March 18, 2015- Op-Ed by Steven E. Greer, MD
The American College of Cardiology (ACC) meeting is underway, and the main Late Breaking data making the national news came from the PCSK9-antibody drugs (evolocumab and alirocumab) that dramatically lower LDL cholesterol. Presumably, LDL is a reliable surrogate marker for heart disease, according to the studies author. Therefore, this dramatic lowering in LDL means that the new class of drugs will be game changers, according to them.
The mainstream news ran with the weekend press releases from the ACC and regurgitated them without any critical analysis, as usual. CBS’ Dr. John Lapook, like many others, stated that the studies showed the drugs “cut the risk of heart attack and stroke in half”. Despite no drug in cardiology ever showing more than a few percentage points in risk reduction in high-risk patients, the mainstream news TV doctors did not question this outlandish claim of a 50% reduction in risk.
The studies presented at the ACC were not designed to show overall survival benefits or risk reductions. So, where is this “cut the risks in half” claim coming from?
We were scheduled to interview Dr. Evan Stein, the Principal Investigator for the Amgen drug trial in evolocumab, but he backed out at the last minute. Instead, we began an email debate. We asked him to explain the claims in the press about the large risk reductions.
Dr. Stein replied, “…why the early data from PCSK9 inhibition looks promising for reducing CVD events – although as we point out in our article the numbers of events are small but at least moving in the right direction. The percentage reduction of events is purely a mathematical relationship to mg/dL (not %) decrease in LDL cholesterol, time, and global risk for CVD, which is not rocket science but is outlined in the attached article I wrote with a colleague from my original lipid clinic I started in 1972 in Johannesburg.”.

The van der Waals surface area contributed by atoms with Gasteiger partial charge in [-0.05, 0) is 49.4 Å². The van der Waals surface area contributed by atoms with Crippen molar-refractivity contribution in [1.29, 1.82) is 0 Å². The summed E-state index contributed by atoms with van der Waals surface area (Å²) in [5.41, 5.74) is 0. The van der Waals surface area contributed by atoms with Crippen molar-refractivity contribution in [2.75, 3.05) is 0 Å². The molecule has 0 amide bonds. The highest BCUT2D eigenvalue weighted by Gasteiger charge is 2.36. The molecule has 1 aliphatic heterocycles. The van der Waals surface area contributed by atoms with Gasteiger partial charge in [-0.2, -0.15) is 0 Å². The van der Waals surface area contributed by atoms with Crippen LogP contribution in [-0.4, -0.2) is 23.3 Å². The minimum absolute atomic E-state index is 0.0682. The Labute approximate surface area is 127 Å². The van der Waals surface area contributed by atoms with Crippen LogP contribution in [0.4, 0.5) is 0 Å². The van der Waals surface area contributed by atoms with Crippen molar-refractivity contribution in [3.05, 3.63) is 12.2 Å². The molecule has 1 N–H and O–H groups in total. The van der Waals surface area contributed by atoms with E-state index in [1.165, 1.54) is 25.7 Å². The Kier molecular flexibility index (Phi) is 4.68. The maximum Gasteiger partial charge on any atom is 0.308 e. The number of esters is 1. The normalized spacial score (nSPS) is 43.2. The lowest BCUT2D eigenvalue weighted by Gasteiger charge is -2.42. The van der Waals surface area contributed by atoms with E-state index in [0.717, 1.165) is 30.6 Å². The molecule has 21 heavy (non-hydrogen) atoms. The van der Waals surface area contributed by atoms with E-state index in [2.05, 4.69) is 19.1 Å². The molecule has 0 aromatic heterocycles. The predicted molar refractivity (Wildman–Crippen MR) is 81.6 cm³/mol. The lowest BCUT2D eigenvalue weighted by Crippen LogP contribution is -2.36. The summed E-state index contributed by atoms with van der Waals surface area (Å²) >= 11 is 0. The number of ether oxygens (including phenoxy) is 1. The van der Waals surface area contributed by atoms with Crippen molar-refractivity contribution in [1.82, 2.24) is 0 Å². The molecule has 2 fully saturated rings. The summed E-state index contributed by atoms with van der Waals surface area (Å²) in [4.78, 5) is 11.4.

So, the wild claim that PCSK9 drugs seemingly cure the world of heart disease is based on one black box unproven theoretical formula. This is classic “junk in, junk out” math. The authors were also using the old statistical ploy of relative risk. The “small number of events” could have been cut from two heart attacks to one, showing a “50% reduction” (we do not have the actual data from the ACC. This is just an example).
When we asked Dr. Stein to step back and explain why LDL is even a valid surrogate marker for heart risk, despite leading authorities, such as Harlan Krumholz from Yale, calling for the end to LDL markers, Dr. Stein replied, “If you promise to behave rationally and are prepared to listen to and read the science, I would be happy to spend as long as it takes to try to help you understand why LDL cholesterol has been repeatedly proven to be one of, if not the, most reliable (and modifiable) surrogates for CVD over the last 30 years (even prior to statins).” So, in other words, he dodged the question.
For decades, the hundreds of billions of dollars generated by Lipitor and other statin drugs thoroughly corrupted the field of cardiology. Millions of people have been placed on statins for primary prevention despite no studies showing any befit. Once Lipitor came to an end with patent expiration, cardiologists began to speak out against the futility of chasing high cholesterol numbers. In fact, both the AHA and ACC radically altered their guidelines on how to treat cholesterol, diminishing the role of LDL surrogate markers.
However, that brief renaissance of ethical scientific thought lasted just one year because the PCSK9 drugs began to develop in the clinics. Their trials were based solely on LDL surrogate markers and not actual heart even outcomes as the primary endpoint. Likely to be priced at $10,000 a year as large molecule injectable drugs, the lobbyists from Amgen, Regeneron, Sanofi, and others took control over the cardiology societies once again. The annual meetings, such as the ACC, are funded by the drug industry, and they ceased being “academic meetings” long ago, and are not just industry trade shows.
The FDA has the ability to shut down what threatens to be a new era of unnecessary cholesterol treatment that will cost hundreds of billions to the taxpayer. The agency should demand that the clinical trial used for approval show actual reductions in heart attack, or increased survival, and not allow surrogate LDL markers to be used instead.